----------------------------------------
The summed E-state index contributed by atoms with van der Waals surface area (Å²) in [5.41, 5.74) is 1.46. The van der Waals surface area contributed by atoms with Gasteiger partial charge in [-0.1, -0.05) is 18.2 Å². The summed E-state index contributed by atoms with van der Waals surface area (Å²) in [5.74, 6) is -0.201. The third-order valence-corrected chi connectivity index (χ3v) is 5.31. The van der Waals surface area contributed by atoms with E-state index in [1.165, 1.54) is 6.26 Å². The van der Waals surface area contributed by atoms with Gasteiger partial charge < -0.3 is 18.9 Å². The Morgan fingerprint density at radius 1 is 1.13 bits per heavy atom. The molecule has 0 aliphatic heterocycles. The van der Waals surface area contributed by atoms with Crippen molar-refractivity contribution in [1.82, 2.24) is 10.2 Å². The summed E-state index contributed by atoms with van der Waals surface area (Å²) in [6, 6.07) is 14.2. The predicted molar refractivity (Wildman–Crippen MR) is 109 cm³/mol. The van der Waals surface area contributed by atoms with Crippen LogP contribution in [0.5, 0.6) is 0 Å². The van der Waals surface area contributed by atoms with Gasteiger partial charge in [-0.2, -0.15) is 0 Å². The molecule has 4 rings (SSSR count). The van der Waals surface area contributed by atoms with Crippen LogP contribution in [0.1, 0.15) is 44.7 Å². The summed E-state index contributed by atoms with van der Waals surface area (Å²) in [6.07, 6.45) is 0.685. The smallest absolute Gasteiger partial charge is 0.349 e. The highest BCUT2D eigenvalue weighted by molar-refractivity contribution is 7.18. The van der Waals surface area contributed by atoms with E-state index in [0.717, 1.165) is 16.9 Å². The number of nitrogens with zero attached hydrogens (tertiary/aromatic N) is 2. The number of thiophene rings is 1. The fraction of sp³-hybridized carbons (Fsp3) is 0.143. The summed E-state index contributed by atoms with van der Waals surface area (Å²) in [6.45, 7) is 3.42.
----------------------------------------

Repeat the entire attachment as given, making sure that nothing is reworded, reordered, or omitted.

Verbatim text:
The summed E-state index contributed by atoms with van der Waals surface area (Å²) in [5.41, 5.74) is 1.46. The van der Waals surface area contributed by atoms with Gasteiger partial charge in [-0.1, -0.05) is 18.2 Å². The summed E-state index contributed by atoms with van der Waals surface area (Å²) in [5.74, 6) is -0.201. The third-order valence-corrected chi connectivity index (χ3v) is 5.31. The van der Waals surface area contributed by atoms with E-state index in [1.165, 1.54) is 6.26 Å². The van der Waals surface area contributed by atoms with Gasteiger partial charge < -0.3 is 18.9 Å². The Morgan fingerprint density at radius 1 is 1.13 bits per heavy atom. The molecule has 0 aliphatic heterocycles. The van der Waals surface area contributed by atoms with Crippen molar-refractivity contribution in [1.82, 2.24) is 10.2 Å². The summed E-state index contributed by atoms with van der Waals surface area (Å²) in [6, 6.07) is 14.2. The predicted molar refractivity (Wildman–Crippen MR) is 109 cm³/mol. The van der Waals surface area contributed by atoms with Crippen LogP contribution in [0.5, 0.6) is 0 Å². The van der Waals surface area contributed by atoms with Gasteiger partial charge in [-0.2, -0.15) is 0 Å². The molecule has 4 rings (SSSR count). The van der Waals surface area contributed by atoms with Crippen LogP contribution in [0.1, 0.15) is 44.7 Å². The summed E-state index contributed by atoms with van der Waals surface area (Å²) in [6.07, 6.45) is 0.685. The smallest absolute Gasteiger partial charge is 0.349 e. The highest BCUT2D eigenvalue weighted by molar-refractivity contribution is 7.18. The van der Waals surface area contributed by atoms with E-state index in [0.717, 1.165) is 16.9 Å². The number of nitrogens with zero attached hydrogens (tertiary/aromatic N) is 2. The number of thiophene rings is 1. The fraction of sp³-hybridized carbons (Fsp3) is 0.143. The summed E-state index contributed by atoms with van der Waals surface area (Å²) in [6.45, 7) is 3.42.